Twenty-twelve, like for most of us, flew by for me in a blur of a fifty hour minimum work weeks, happy hours, birthdays, political debates, manuscripts, photo portraits, a sublet in Midtown Manhattan for Springtime, and dinners out in my residential city of Philadelphia, as well as countless trips to the other great cities on both coast where jets landed me for business and pleasure. Autumn brought my annual visit to Virginia for opera, fine wine, and a much needed slower pace. At one point, when the cherry blossoms were in full Heaven, I was drunk at a private party in the basement of the National Cathedral in all its earthquake-damaged glory. Hey, you only live once. Yet in the rush of the twelve months that have now become in tweets, Instagrams, and diary entries, I did not travel home to Cincinnati, Ohio where all of my family live, including my three year old niece, whom this year was diagnosed as Autistic. This has been the longest I’ve gone without seeing my family and it has weighed greatly on my heart and health. I’ve realized this year that untreated homesickness can lead to a crippling depression when you are as close to your mother and siblings as I am.

    Despite the bustle of this year I’ve managed to read a few books, mostly poetry, though the novella “Shine”, the 19th century memoir “Twelve Years A Slave”, and the novel “The Stranger’s Child” stand-out prominently. One of those poetry books was the recently released sophomore collection by everyone’s favorite publisher, Bryan Borland. His power punch, Less Fortunate Pirates: Poems From The First Year Without My Father arrived in my mailbox a few weeks ago. While this isn’t a formal review, the book is a tear-jerking page-turner and an instant classic. Part love letter, part memoir, part obituary about Bryan’s father and Bryan’s life after his father died suddenly in a 2009 car crash just days after donating one thousand dollars to start Sibling Rivalry Press—which three years on has become a powerhouse in queer publishing and small press publishing in general.

    While I was reading Pirates I connected to the story rather well, even though I’ve never experienced such a tragic family death. They’ve all been from cancers. Yet, Bryan is a true master of poetry, and he engages his readers to deliver a connection strong and deep.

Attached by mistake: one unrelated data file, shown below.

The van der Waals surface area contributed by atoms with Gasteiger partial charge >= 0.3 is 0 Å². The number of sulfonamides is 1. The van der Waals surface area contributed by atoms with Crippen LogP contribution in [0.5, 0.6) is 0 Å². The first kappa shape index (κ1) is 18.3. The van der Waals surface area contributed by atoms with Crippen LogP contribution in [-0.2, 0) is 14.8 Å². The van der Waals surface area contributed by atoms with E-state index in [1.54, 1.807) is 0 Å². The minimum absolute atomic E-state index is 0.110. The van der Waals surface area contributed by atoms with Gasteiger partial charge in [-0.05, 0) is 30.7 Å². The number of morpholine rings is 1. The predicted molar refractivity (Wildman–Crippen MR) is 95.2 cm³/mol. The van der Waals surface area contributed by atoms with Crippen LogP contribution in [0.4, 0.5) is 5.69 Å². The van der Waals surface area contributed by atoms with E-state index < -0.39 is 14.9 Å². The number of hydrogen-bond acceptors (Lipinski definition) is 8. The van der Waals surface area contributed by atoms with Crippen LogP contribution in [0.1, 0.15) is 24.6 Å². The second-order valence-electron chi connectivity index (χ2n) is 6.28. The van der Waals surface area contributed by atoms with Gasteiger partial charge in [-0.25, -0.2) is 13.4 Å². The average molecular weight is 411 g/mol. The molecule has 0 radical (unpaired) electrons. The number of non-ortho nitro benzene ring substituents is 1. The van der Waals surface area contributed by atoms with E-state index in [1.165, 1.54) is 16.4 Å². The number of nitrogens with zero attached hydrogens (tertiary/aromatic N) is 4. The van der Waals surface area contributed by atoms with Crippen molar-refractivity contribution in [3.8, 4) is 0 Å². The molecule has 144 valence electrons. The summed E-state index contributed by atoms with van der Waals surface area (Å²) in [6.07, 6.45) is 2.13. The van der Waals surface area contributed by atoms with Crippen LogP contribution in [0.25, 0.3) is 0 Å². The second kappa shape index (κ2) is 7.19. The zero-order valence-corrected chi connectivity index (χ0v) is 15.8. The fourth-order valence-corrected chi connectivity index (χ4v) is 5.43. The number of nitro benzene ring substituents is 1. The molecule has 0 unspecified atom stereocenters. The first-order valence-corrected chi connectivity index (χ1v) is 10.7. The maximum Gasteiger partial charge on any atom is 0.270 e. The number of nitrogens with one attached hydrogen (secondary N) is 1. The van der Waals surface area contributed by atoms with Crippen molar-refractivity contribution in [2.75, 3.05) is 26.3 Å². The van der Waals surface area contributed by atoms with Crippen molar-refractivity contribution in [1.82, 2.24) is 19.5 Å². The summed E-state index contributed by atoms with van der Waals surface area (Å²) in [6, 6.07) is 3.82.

Yesterday I went in for a Friday afternoon haircut. Dreading the wait (I’m not much of an appointment maker, or keeper), it turned out to be just the hairstylist and myself. A new girl to the salon I’ve been visiting since Bryan was living that first year without his father. She looked like Gwenyth Paltrow. Instantly friendly and someone you’d want in your hybrid circle of close friends and party friends, she had plenty of questions for me as she worked her magic on my thinning mane.

    “What are you doing for the holidays?” she asked. I immediately began telling her how I was flying home to see my family, that I hadn’t been home all year and that it was the longest I’ve gone without seeing them; that despite many trips across the country I somehow failed to touchdown in Cincinnati and that my mother, rightfully so, was probably mad at me for that. I told her that I would probably run through the airport to get to my mother’s hug quicker.

    She listened, asked more questions, and we laughed while she pampered me to the nines (think Dorothy at the Oz Spa and there I am!). She lip-sync’d each pop-rock Christmas ballad that came on the radio. But as she was wrapping up the miracle of making this pig look like a prince I realized, despite it being my nature to immediately change the subject from me to you, that I hadn’t asked her what she was doing for Christmas, so I inquired. And that’s when it all hit.

    Her voice became monotone. A very different lady emerged; a little girl appeared in her eyes, eyes which I had noticed had a touch of infinite melancholy to them. “Well, I live with my sister,” she began “so we’ll spend it together. Our parents were killed when we were kids so it’s just us. We’re all each other have.”

    “I’m very sorry to hear that,” I say to her, and I was because I had read Bryan’s book and learned what a child goes through with a parental loss. I connected albeit via poetry with an experience I’ve yet to have to go through. I knew what she had experienced. Poetry had, once again, given me something in life. She smiled at me in the mirror.

    A couple seconds later she bear-hugged me around my neck, her personality switching back to prom queen gone wild. She said that I had made her day, as she had mine. “Good,” I replied, “because it’s at least five hours until happy hour.”

ImageMontgomery Maxton and his mother, Teresa.

1 Comment

  1. MM : So I go to update the blog to put Klein’s reading dates up – and there’s a new post from you. That’s been up since December 8. That I didn’t know was here. You’ve got me blushing, my friend. Thank you.

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